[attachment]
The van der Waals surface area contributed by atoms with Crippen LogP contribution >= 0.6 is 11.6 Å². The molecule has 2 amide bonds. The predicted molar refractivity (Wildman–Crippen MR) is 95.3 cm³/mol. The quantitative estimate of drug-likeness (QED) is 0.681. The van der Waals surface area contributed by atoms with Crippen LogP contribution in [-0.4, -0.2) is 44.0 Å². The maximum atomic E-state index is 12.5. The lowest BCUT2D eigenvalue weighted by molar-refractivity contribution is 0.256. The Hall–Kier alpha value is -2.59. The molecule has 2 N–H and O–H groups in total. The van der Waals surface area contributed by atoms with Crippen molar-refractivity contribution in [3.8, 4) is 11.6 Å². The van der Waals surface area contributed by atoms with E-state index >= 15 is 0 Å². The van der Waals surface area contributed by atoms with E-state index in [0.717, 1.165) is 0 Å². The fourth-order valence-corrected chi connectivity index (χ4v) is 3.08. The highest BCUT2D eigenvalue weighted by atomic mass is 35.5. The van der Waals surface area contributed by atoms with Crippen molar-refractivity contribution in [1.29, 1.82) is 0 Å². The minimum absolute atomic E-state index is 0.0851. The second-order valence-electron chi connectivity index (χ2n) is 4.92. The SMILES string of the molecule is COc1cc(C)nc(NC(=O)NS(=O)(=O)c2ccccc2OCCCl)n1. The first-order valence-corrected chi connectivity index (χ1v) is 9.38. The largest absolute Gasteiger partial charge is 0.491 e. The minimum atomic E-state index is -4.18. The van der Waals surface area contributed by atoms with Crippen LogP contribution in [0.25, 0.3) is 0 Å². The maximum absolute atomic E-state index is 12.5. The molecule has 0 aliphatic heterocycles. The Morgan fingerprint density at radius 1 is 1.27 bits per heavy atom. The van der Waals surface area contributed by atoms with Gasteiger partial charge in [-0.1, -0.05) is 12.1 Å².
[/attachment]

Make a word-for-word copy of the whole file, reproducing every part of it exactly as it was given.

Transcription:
The van der Waals surface area contributed by atoms with Crippen LogP contribution >= 0.6 is 11.6 Å². The molecule has 2 amide bonds. The predicted molar refractivity (Wildman–Crippen MR) is 95.3 cm³/mol. The quantitative estimate of drug-likeness (QED) is 0.681. The van der Waals surface area contributed by atoms with Crippen LogP contribution in [-0.4, -0.2) is 44.0 Å². The maximum atomic E-state index is 12.5. The lowest BCUT2D eigenvalue weighted by molar-refractivity contribution is 0.256. The Hall–Kier alpha value is -2.59. The molecule has 2 N–H and O–H groups in total. The van der Waals surface area contributed by atoms with Crippen molar-refractivity contribution in [3.8, 4) is 11.6 Å². The van der Waals surface area contributed by atoms with E-state index >= 15 is 0 Å². The van der Waals surface area contributed by atoms with E-state index in [0.717, 1.165) is 0 Å². The fourth-order valence-corrected chi connectivity index (χ4v) is 3.08. The highest BCUT2D eigenvalue weighted by atomic mass is 35.5. The van der Waals surface area contributed by atoms with Crippen molar-refractivity contribution in [1.29, 1.82) is 0 Å². The minimum absolute atomic E-state index is 0.0851. The second-order valence-electron chi connectivity index (χ2n) is 4.92. The SMILES string of the molecule is COc1cc(C)nc(NC(=O)NS(=O)(=O)c2ccccc2OCCCl)n1. The first-order valence-corrected chi connectivity index (χ1v) is 9.38. The largest absolute Gasteiger partial charge is 0.491 e. The minimum atomic E-state index is -4.18. The van der Waals surface area contributed by atoms with Crippen LogP contribution in [0.25, 0.3) is 0 Å². The maximum absolute atomic E-state index is 12.5. The molecule has 0 aliphatic heterocycles. The Morgan fingerprint density at radius 1 is 1.27 bits per heavy atom. The van der Waals surface area contributed by atoms with Gasteiger partial charge in [-0.1, -0.05) is 12.1 Å².